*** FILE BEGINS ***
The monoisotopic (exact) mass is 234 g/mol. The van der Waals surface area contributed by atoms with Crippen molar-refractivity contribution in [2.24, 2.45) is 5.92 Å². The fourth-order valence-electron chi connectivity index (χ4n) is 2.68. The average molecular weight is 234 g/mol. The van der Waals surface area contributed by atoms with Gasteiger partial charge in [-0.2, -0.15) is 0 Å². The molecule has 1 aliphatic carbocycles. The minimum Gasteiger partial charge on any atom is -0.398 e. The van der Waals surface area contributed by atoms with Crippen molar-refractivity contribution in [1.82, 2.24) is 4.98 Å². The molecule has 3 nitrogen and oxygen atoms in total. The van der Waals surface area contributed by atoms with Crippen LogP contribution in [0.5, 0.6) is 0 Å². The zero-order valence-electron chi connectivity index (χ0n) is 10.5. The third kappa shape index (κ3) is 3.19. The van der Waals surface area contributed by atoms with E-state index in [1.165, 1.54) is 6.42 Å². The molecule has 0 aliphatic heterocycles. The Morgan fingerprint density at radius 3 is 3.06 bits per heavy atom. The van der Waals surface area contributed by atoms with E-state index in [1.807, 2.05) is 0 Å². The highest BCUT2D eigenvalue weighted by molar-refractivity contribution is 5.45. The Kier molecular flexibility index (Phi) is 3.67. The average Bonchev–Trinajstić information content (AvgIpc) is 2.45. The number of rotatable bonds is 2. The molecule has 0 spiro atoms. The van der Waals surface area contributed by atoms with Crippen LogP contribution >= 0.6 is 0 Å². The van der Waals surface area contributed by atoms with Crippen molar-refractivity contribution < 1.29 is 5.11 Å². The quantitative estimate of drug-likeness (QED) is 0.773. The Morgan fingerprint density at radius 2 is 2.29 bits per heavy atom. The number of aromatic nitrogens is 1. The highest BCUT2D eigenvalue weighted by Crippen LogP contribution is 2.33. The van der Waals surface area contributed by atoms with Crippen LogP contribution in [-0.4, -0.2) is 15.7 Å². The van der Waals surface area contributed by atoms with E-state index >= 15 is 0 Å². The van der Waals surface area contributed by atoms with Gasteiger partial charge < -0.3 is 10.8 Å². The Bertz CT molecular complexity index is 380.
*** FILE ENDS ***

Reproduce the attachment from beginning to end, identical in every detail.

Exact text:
The monoisotopic (exact) mass is 234 g/mol. The van der Waals surface area contributed by atoms with Crippen molar-refractivity contribution in [2.24, 2.45) is 5.92 Å². The fourth-order valence-electron chi connectivity index (χ4n) is 2.68. The average molecular weight is 234 g/mol. The van der Waals surface area contributed by atoms with Gasteiger partial charge in [-0.2, -0.15) is 0 Å². The molecule has 1 aliphatic carbocycles. The minimum Gasteiger partial charge on any atom is -0.398 e. The van der Waals surface area contributed by atoms with Crippen molar-refractivity contribution in [1.82, 2.24) is 4.98 Å². The molecule has 3 nitrogen and oxygen atoms in total. The van der Waals surface area contributed by atoms with Crippen LogP contribution in [0.5, 0.6) is 0 Å². The zero-order valence-electron chi connectivity index (χ0n) is 10.5. The third kappa shape index (κ3) is 3.19. The van der Waals surface area contributed by atoms with E-state index in [1.165, 1.54) is 6.42 Å². The molecule has 0 aliphatic heterocycles. The Morgan fingerprint density at radius 3 is 3.06 bits per heavy atom. The van der Waals surface area contributed by atoms with E-state index in [1.807, 2.05) is 0 Å². The highest BCUT2D eigenvalue weighted by molar-refractivity contribution is 5.45. The Kier molecular flexibility index (Phi) is 3.67. The average Bonchev–Trinajstić information content (AvgIpc) is 2.45. The number of rotatable bonds is 2. The molecule has 0 spiro atoms. The van der Waals surface area contributed by atoms with Crippen LogP contribution >= 0.6 is 0 Å². The van der Waals surface area contributed by atoms with Crippen molar-refractivity contribution < 1.29 is 5.11 Å². The quantitative estimate of drug-likeness (QED) is 0.773. The Morgan fingerprint density at radius 2 is 2.29 bits per heavy atom. The number of aromatic nitrogens is 1. The highest BCUT2D eigenvalue weighted by Crippen LogP contribution is 2.33. The van der Waals surface area contributed by atoms with Crippen LogP contribution in [-0.4, -0.2) is 15.7 Å². The van der Waals surface area contributed by atoms with E-state index >= 15 is 0 Å². The van der Waals surface area contributed by atoms with Gasteiger partial charge < -0.3 is 10.8 Å². The Bertz CT molecular complexity index is 380.